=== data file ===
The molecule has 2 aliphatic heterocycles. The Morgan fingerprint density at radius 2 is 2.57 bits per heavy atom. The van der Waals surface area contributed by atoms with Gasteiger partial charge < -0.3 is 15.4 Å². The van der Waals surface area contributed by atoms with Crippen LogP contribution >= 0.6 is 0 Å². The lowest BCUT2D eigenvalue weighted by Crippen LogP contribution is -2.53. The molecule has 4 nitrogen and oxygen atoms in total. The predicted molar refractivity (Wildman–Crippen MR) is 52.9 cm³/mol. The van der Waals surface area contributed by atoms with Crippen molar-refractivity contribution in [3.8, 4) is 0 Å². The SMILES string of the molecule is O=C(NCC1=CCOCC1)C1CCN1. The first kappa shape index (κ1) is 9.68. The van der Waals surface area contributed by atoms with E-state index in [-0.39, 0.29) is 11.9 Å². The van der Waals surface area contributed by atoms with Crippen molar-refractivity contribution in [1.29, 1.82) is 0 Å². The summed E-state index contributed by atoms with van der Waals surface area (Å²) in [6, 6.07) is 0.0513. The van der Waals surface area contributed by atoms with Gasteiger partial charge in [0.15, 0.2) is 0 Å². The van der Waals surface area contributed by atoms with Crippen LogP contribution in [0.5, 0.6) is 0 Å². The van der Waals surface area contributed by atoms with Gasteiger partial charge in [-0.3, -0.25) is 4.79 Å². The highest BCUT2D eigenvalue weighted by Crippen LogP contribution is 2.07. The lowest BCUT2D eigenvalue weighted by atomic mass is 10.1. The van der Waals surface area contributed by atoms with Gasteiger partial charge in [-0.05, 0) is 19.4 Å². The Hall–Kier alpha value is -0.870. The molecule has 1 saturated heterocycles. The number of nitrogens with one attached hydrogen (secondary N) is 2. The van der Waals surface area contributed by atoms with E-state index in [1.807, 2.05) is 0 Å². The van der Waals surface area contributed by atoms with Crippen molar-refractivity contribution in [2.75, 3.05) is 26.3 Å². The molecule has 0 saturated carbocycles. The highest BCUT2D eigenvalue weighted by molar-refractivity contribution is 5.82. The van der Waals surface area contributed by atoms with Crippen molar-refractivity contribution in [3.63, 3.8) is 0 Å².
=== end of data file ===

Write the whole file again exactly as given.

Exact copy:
The molecule has 2 aliphatic heterocycles. The Morgan fingerprint density at radius 2 is 2.57 bits per heavy atom. The van der Waals surface area contributed by atoms with Gasteiger partial charge < -0.3 is 15.4 Å². The van der Waals surface area contributed by atoms with Crippen LogP contribution >= 0.6 is 0 Å². The lowest BCUT2D eigenvalue weighted by Crippen LogP contribution is -2.53. The molecule has 4 nitrogen and oxygen atoms in total. The predicted molar refractivity (Wildman–Crippen MR) is 52.9 cm³/mol. The van der Waals surface area contributed by atoms with Crippen molar-refractivity contribution in [3.8, 4) is 0 Å². The SMILES string of the molecule is O=C(NCC1=CCOCC1)C1CCN1. The first kappa shape index (κ1) is 9.68. The van der Waals surface area contributed by atoms with E-state index in [-0.39, 0.29) is 11.9 Å². The van der Waals surface area contributed by atoms with Crippen molar-refractivity contribution in [1.29, 1.82) is 0 Å². The summed E-state index contributed by atoms with van der Waals surface area (Å²) in [6, 6.07) is 0.0513. The van der Waals surface area contributed by atoms with Gasteiger partial charge in [0.15, 0.2) is 0 Å². The van der Waals surface area contributed by atoms with Crippen LogP contribution in [0.5, 0.6) is 0 Å². The van der Waals surface area contributed by atoms with Gasteiger partial charge in [-0.3, -0.25) is 4.79 Å². The highest BCUT2D eigenvalue weighted by Crippen LogP contribution is 2.07. The lowest BCUT2D eigenvalue weighted by atomic mass is 10.1. The van der Waals surface area contributed by atoms with Gasteiger partial charge in [-0.05, 0) is 19.4 Å². The Hall–Kier alpha value is -0.870. The molecule has 1 saturated heterocycles. The number of nitrogens with one attached hydrogen (secondary N) is 2. The van der Waals surface area contributed by atoms with E-state index in [1.807, 2.05) is 0 Å². The van der Waals surface area contributed by atoms with Crippen molar-refractivity contribution in [2.75, 3.05) is 26.3 Å². The molecule has 0 saturated carbocycles. The highest BCUT2D eigenvalue weighted by molar-refractivity contribution is 5.82. The van der Waals surface area contributed by atoms with Crippen molar-refractivity contribution in [3.63, 3.8) is 0 Å².